LONDON (Reuters) - British car workers at BMW (BMWG.DE) have rejected a pension deal designed to end a long-running dispute over plans to close the German automaker’s final salary pension scheme, the Unite union said on Monday.
In April, Britain’s biggest union said it would hold a total of eight strikes, including at the Mini and Rolls-Royce factories, but suspended further action last month to allow staff to vote on a revised deal.
The offer still proposed closing the scheme but offered a cash payment of 22,000 pounds over three years or 25,000 pounds paid into a new defined contribution pension scheme, Unite said on Monday.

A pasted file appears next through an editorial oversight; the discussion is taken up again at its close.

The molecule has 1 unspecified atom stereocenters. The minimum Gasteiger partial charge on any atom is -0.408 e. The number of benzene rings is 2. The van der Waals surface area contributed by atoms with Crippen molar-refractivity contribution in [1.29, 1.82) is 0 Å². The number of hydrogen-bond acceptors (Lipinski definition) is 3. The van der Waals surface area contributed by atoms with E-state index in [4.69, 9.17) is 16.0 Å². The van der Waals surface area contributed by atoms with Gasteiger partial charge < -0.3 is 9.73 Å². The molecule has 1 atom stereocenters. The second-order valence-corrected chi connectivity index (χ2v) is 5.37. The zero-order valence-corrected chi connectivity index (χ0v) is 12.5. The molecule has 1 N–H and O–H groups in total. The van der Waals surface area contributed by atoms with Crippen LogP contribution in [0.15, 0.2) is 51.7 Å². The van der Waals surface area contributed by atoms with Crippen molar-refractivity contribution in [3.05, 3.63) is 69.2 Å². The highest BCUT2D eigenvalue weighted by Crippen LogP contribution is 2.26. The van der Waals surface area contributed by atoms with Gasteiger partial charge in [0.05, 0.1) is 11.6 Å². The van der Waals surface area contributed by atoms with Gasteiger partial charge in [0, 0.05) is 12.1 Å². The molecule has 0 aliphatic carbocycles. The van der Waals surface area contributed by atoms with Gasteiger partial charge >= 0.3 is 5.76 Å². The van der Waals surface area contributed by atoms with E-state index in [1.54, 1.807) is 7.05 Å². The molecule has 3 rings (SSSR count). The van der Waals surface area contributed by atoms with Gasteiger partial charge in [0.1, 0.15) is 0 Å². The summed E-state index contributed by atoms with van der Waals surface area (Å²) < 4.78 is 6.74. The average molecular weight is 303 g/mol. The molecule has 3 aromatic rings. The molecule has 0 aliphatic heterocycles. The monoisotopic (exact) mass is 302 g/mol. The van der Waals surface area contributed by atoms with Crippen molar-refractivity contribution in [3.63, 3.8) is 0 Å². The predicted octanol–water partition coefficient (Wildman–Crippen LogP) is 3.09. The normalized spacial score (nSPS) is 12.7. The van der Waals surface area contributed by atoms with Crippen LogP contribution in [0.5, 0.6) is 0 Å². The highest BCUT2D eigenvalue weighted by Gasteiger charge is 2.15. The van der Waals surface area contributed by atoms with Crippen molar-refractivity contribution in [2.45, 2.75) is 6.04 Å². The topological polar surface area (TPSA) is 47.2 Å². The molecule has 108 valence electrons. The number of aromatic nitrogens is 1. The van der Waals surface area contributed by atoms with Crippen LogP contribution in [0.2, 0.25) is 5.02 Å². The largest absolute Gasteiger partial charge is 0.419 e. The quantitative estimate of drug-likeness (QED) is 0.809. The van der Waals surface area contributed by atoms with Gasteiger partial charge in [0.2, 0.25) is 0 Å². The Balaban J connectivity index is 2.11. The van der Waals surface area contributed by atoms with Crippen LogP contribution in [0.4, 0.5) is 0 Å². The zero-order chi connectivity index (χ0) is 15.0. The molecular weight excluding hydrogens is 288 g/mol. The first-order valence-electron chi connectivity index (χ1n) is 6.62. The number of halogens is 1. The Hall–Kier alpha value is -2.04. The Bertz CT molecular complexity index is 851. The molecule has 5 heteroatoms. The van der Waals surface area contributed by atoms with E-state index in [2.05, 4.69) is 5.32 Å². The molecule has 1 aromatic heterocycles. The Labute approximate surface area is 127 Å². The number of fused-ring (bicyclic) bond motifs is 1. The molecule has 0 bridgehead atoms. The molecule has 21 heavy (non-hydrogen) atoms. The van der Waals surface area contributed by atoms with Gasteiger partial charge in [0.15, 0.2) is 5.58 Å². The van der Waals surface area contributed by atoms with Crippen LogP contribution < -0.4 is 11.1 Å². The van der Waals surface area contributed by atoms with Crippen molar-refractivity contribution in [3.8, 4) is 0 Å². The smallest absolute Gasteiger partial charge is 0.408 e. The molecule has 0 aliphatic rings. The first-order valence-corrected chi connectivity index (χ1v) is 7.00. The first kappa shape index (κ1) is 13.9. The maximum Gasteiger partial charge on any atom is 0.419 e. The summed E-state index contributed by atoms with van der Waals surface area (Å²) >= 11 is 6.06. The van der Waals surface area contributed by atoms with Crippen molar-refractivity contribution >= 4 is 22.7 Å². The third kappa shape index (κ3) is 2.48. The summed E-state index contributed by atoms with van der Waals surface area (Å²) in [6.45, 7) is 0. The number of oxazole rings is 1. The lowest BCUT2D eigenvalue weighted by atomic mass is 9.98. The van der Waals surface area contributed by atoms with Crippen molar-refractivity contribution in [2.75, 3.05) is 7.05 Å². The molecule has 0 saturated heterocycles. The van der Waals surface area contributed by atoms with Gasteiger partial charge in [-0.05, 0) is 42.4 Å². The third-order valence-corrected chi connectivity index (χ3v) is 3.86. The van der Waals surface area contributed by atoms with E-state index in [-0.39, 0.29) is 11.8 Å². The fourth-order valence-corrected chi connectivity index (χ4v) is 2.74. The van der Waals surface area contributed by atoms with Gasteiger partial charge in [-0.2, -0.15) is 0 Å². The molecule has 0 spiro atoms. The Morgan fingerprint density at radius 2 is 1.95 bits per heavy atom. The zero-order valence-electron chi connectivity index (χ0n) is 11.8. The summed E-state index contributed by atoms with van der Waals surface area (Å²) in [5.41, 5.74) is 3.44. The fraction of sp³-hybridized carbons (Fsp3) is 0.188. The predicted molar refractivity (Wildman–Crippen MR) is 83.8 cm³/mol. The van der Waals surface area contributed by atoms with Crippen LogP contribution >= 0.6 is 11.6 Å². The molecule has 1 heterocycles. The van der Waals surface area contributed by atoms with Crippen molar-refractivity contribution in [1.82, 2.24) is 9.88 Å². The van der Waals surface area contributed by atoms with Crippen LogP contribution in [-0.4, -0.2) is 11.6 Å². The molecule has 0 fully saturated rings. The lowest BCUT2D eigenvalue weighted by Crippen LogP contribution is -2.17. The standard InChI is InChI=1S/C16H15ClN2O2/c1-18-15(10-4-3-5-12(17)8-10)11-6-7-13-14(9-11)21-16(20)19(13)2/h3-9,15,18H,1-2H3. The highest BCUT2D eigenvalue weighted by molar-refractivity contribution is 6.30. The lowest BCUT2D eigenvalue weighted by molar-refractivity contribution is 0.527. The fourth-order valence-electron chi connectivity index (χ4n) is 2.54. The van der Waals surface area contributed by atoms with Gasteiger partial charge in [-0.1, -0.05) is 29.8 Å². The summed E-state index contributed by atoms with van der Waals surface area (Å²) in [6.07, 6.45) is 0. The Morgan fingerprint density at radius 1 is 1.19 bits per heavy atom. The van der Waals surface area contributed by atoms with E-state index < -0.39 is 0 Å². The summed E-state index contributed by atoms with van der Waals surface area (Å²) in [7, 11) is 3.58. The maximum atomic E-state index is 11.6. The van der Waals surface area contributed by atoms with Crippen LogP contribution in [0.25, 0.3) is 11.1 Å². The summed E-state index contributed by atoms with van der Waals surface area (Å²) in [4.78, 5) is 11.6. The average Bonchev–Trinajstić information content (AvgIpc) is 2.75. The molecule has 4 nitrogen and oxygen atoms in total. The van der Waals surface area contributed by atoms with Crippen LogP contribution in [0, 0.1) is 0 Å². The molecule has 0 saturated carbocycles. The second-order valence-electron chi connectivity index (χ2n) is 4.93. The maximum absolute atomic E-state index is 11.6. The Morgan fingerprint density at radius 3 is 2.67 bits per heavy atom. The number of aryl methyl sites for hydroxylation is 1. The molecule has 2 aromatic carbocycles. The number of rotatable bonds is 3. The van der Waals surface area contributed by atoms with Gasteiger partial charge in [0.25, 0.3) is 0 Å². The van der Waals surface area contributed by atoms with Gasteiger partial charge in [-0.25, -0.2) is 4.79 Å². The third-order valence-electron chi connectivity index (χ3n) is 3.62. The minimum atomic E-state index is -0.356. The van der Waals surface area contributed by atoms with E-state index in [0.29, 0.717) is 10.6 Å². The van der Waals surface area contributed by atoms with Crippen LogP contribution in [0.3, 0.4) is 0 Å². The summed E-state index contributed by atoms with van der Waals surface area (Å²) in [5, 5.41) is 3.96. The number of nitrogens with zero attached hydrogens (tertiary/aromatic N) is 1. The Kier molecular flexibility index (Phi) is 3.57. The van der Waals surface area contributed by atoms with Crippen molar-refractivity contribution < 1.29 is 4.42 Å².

Nearly 57 percent of members who voted turned down the deal and union officials will now meet on Tuesday to discuss what next steps to take.
“We would urge BMW bosses to reflect on the result and listen to the workforce by further engaging in meaningful talks with Unite,” National Officer for BMW Fred Hanna said in a statement.
BMW said it was disappointed by the result and would be meeting with union officials soon.
“We believe the offer, which resulted from lengthy negotiations with the union since September last year, was fair,” a spokeswoman said in a statement.
“It was designed to improve competitiveness which is in the long-term interests of all our employees in the future.”
Reporting by Costas Pitas; Editing by Paul Sandle and Mark Potter